There is a story of a pastor who began to be annoyed by one of his parishioners. After every sermon, the farmer would say, “You sure told ‘em, pastor,” as he shook the pastor’s hand. After a while, the sermons became more person, more pointed towards the sins of the farmer – yet every week, it was the same response. Finally, one day it snowed so hard that the only people to make it to church were the pastor and the farmer. The pastor realized that this was his chance after they decided the services could still happen and he laid into the farmer up one side and down the other. At the end of the sermon the farmer came up to the pastor and said, “Well, they weren’t here today, but if they were, you sure would have told ‘em, pastor.”
It’s easy to fall into the trap of thinking that the admonitions, warnings, and threats of judgment in the Bible are meant for “them.” I am beginning to think that’s not true. I am beginning to wonder if many of those words are meant for those who claim to be followers of Christ, but do so only for appearances. “But mark this: There will be terrible times in the last days. People will be lovers of themselves, lovers of money, boastful, proud, abusive, disobedient to their parents, ungrateful, unholy, without love, unforgiving, slanderous, without self-control, brutal, not lovers of the good, treacherous, rash, conceited, lovers of pleasure rather than lovers of God— having a form of godliness but denying its power. Have nothing to do with such people.” (2 Timothy 3:1-5)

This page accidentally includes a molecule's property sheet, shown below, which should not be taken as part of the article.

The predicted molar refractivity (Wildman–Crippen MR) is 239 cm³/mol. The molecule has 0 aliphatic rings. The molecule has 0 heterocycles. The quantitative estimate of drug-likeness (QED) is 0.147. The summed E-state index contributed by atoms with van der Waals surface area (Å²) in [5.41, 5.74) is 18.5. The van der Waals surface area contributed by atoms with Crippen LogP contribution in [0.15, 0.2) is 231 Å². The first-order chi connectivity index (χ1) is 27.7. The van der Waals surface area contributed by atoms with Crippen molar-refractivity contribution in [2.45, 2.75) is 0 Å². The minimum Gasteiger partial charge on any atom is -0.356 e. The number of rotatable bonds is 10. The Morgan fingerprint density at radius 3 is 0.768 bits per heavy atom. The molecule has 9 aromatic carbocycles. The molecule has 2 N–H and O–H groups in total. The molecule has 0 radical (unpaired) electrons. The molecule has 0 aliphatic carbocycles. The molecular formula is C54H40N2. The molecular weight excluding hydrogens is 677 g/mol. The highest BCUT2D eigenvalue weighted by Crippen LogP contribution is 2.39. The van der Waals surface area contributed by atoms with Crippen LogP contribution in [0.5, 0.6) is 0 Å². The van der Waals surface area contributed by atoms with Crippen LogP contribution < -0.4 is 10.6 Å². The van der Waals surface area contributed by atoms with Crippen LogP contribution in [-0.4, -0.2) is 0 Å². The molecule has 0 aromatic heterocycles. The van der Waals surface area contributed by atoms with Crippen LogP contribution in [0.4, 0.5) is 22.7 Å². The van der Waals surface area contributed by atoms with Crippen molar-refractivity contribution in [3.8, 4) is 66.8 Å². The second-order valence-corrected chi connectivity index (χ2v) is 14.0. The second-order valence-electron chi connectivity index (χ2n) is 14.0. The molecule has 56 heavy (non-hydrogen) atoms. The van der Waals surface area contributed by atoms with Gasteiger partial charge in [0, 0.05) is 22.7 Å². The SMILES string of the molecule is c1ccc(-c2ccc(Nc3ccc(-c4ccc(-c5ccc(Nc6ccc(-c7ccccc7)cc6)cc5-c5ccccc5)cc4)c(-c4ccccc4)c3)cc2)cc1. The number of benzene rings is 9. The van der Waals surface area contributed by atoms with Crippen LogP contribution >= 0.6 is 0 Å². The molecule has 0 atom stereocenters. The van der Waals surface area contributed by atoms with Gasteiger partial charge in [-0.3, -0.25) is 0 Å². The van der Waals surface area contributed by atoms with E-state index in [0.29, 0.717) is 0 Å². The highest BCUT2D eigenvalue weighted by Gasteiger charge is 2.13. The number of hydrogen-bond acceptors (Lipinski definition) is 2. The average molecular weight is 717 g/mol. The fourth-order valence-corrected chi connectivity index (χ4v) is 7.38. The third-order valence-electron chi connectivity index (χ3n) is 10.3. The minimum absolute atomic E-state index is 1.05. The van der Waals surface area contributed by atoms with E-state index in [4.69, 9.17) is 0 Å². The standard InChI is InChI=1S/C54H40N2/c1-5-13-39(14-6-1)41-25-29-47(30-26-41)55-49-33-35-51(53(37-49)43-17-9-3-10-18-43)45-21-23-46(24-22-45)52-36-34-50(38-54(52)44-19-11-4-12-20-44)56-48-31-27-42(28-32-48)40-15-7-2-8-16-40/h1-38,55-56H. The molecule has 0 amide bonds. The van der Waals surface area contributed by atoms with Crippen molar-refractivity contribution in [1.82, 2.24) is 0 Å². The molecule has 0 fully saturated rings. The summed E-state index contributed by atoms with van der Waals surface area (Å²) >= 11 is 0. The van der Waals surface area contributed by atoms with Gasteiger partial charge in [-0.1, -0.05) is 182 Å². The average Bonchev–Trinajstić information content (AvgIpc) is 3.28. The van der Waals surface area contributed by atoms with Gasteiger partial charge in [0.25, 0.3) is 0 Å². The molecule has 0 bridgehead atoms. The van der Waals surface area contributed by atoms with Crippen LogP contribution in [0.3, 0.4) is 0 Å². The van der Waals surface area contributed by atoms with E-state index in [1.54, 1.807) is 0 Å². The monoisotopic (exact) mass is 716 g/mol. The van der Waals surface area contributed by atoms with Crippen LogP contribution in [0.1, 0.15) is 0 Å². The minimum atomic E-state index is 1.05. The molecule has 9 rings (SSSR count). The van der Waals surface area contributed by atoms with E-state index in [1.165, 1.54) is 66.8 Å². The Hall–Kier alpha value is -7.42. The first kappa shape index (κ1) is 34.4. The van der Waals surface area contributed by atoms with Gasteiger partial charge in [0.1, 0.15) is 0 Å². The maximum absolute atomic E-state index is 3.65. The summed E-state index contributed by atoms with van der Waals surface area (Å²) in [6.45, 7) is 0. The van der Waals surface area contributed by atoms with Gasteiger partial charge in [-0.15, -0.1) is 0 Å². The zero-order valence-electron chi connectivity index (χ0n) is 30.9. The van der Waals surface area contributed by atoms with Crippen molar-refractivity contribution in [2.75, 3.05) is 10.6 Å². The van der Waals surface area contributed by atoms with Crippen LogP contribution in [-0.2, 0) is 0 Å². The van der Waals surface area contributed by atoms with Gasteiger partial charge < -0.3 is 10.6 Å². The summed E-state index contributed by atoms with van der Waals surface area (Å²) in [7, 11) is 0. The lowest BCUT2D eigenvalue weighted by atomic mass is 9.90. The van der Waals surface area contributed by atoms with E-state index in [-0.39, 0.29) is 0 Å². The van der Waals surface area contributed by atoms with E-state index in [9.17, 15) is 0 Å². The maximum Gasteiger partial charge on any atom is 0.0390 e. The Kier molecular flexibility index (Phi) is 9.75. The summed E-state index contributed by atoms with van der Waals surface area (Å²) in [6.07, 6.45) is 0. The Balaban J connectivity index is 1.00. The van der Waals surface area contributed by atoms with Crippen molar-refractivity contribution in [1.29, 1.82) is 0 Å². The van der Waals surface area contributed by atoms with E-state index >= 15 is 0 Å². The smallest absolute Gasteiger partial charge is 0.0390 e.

Those verses are easy to use by pointing to “them.” When you really think about the verses, it can just as easily describe those in the church who claim to be following Christ. Oh, we in the church like to point at those outside the faith who are living “wrong,” but let’s face it: do we really expect people who don’t claim to follow God, to follow God’s laws? And, if we are being precise here, not God’s laws but our interpretations of God’s laws? We who claim to follow Christ can’t follow God’s laws, we need His grace each and every day for forgiveness and strength to live. If we can’t follow God’s laws, how can we expect a non-believer to do that. Our message to non-believers should never be “live right!” with the subtext of “and maybe God will forgive you.” Our message must always be “God loves you and I love you. Let me show you the grace of God.”
Let’s start looking at things in a new way. May I say that non-Christians do not need to “clean up their act, they need the grace of God.” If I can say that, then maybe it will affect how I deal with people who don’t know Christ yet, or have rejected Him, or a facsimile of Him, in the past and haven’t come back to Him yet. I’m not going to focus on all that they do wrong – I’m guessing they could point out a lot of wrong things I do too. I’m going to focus on the God who loves them and has loved them since the beginning of time. I’m going to focus on showing them the grace of God and the forgiveness shown in Jesus Christ. (How can I focus on forgiveness if I don’t tell them how bad they are? I think most people have enough guilt that they know they need God’s forgiveness.) At the same time, when I read passages like the passage in 2 Timothy above, I’m not going to use it as a way to get “them,” I’m going to use it to look inside myself and see how I need to let God work inside of me.
Lord God, thank you for Your grace that brought mercy and forgiveness to me. Remind me of that grace whenever “they” begin to frustrate me by their actions. Remind me that the “thems” of this world need Your grace and mercy, not my condemnation.